Proverbs has much to teach us regarding how to be wise in the way use our words. Oftentimes however, the areas where we struggle to keep our speech pure have far more to do with our hearts than our mouths.
In Psalm 110 David presents a vivd prophetic vision of a triumphant messianic king who would one day come be the ultimate deliverer of God’s people. In this sermon we explore a message of future -and ultimate- hope for God’s people. A hope rooted not in any earthy king but in someone and something far greater.
For all who trust in Christ, God is both the source and sustainer of that faith. If we desire to see our faith grow then our knowledge and understanding of who God is and what he has done for all believers must increase. Like Paul, may none of us cease asking God to grant us greater revelation and knowledge of Him.
Our text this week paints a picture of what Christian community ought to look like and how we can achieve it. Colossians 3:12-17 points to our motivation and model for right conduct within the family of God and also shows us the only means by which we can hope to grow into the kind of community God desires.
God promises to be present among his people for their comfort and also their transformation. In this week’s text we witness Jacob experience God’s presence and promises in a remarkable way and we explore how God’s people can experience him today.
In this week's text we witness God confirming His covenant with Abram and expanding on the goodness and fullness of this covenant. We are also introduced to the sign of the covenant (circumcision) that will serve as an assurance of God's promised blessings down through the generations of Abram's descendents. Ultimately, we will see that there is no greater blessing or more gracious gift than to be counted among God's people.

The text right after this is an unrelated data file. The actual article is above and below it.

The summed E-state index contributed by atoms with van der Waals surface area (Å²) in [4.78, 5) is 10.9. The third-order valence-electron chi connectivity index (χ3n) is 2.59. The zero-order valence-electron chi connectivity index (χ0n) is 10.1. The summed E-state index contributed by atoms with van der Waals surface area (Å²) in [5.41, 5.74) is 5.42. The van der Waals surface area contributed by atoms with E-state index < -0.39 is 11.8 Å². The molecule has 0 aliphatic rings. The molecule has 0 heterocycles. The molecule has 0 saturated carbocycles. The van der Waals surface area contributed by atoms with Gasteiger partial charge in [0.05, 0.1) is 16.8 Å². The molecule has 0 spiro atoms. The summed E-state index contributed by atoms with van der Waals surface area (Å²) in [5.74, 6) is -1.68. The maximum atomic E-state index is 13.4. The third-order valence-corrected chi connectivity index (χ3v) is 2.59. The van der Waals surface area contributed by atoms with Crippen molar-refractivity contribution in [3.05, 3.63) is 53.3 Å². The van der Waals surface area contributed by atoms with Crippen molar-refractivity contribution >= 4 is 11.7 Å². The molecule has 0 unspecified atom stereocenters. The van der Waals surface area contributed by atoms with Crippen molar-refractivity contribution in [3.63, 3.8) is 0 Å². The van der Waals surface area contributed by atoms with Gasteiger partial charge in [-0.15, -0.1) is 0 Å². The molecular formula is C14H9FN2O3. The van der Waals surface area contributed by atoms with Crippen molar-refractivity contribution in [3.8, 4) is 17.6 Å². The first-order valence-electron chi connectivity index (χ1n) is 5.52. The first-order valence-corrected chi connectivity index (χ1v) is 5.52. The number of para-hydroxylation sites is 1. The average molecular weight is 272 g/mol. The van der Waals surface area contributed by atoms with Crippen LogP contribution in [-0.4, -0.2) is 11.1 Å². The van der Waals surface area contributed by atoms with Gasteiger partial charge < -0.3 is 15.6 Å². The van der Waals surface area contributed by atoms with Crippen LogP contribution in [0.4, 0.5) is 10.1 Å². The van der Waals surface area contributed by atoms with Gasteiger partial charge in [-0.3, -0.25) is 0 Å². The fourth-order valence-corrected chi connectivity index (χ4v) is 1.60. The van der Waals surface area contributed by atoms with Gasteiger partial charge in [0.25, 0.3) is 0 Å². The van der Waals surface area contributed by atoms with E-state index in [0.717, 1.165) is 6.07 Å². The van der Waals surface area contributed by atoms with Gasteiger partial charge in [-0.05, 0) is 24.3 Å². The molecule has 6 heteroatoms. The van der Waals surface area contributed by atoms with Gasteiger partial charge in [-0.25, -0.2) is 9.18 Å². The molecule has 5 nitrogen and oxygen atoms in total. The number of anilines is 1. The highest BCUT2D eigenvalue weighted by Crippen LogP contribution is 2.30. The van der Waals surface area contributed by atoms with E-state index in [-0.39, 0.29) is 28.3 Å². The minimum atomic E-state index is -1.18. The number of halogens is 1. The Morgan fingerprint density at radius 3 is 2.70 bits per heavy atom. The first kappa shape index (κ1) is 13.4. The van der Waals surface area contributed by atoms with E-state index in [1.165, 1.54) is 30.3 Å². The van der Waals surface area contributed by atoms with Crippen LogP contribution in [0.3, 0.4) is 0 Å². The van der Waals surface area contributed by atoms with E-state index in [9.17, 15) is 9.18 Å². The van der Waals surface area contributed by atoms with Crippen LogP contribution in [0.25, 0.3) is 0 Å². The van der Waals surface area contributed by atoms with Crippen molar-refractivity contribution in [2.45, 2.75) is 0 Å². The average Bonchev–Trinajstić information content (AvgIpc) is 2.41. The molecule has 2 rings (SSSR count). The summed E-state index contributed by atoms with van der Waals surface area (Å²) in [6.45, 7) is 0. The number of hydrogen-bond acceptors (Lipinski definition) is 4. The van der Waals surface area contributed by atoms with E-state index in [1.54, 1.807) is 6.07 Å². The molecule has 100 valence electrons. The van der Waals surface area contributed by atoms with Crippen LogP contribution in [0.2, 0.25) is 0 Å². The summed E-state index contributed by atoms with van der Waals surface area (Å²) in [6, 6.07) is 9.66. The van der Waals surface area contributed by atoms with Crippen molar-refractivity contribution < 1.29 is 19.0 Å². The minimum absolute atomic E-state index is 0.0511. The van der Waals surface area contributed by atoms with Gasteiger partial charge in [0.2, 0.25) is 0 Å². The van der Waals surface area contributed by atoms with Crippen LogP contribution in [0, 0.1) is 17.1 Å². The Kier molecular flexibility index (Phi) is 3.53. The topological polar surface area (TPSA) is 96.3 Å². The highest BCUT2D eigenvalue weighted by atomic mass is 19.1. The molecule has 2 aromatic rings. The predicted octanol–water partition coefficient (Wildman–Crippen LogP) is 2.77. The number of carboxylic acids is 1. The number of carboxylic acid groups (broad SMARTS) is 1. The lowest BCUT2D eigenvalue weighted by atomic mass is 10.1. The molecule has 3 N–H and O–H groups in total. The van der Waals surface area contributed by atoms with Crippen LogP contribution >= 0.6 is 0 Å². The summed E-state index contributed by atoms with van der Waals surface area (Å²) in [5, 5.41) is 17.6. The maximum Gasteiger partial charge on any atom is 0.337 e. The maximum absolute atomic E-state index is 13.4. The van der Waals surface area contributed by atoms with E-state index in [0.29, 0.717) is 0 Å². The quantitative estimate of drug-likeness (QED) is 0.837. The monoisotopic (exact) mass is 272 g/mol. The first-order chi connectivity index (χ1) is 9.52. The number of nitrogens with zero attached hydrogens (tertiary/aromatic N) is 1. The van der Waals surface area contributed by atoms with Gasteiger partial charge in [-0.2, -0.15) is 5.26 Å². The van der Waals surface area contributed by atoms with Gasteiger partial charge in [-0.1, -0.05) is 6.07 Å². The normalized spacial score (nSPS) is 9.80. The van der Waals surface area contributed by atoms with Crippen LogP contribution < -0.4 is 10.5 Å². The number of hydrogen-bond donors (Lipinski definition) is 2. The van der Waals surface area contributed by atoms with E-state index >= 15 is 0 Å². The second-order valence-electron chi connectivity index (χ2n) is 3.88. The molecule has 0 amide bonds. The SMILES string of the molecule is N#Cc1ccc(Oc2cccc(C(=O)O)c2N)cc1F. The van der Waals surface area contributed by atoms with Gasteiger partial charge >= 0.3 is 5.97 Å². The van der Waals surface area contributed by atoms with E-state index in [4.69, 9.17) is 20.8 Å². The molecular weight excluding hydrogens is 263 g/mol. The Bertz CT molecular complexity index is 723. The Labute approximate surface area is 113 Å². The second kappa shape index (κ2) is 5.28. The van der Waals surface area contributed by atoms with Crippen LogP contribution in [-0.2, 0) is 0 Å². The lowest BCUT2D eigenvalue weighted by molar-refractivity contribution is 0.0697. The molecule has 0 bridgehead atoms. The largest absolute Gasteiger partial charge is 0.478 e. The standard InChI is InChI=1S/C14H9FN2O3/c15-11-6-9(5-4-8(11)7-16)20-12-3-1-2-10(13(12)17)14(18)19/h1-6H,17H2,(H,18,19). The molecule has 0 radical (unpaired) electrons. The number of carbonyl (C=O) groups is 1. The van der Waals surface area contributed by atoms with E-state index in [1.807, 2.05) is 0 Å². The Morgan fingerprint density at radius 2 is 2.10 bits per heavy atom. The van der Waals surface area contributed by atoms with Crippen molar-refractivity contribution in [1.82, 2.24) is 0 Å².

In Chapter 24:1-14 of Matthew the disciples ask Jesus about the timing of the coming kingdom. In His response Jesus helps us see beyond questions of timing and points to both the nature of the Christian existence and the purpose of the church during all our days from the present time until the end.
This weeks text explores the theme of Israel’s spiritual hypocrisy through Jesus’ cursing of a fig tree and a challenge to His authority in the temple brought by the chief priests and elders. The truths we see in the text point to a powerful spiritual reality for all of us.
God and His holiness are incompatible with any sort of impurity and in this weeks text we explore both the purpose of purity, its source and our desperate need for it.
Jesus knew we would face challenges as we strive to entrust our lives to Him and live as faithful disciples. Having already addressed anger, lust, deceit, vengeance, hypocrisy, and greed, this week we see Jesus working even deeper into our hearts as He calls us to trust him with even our most basic physical needs.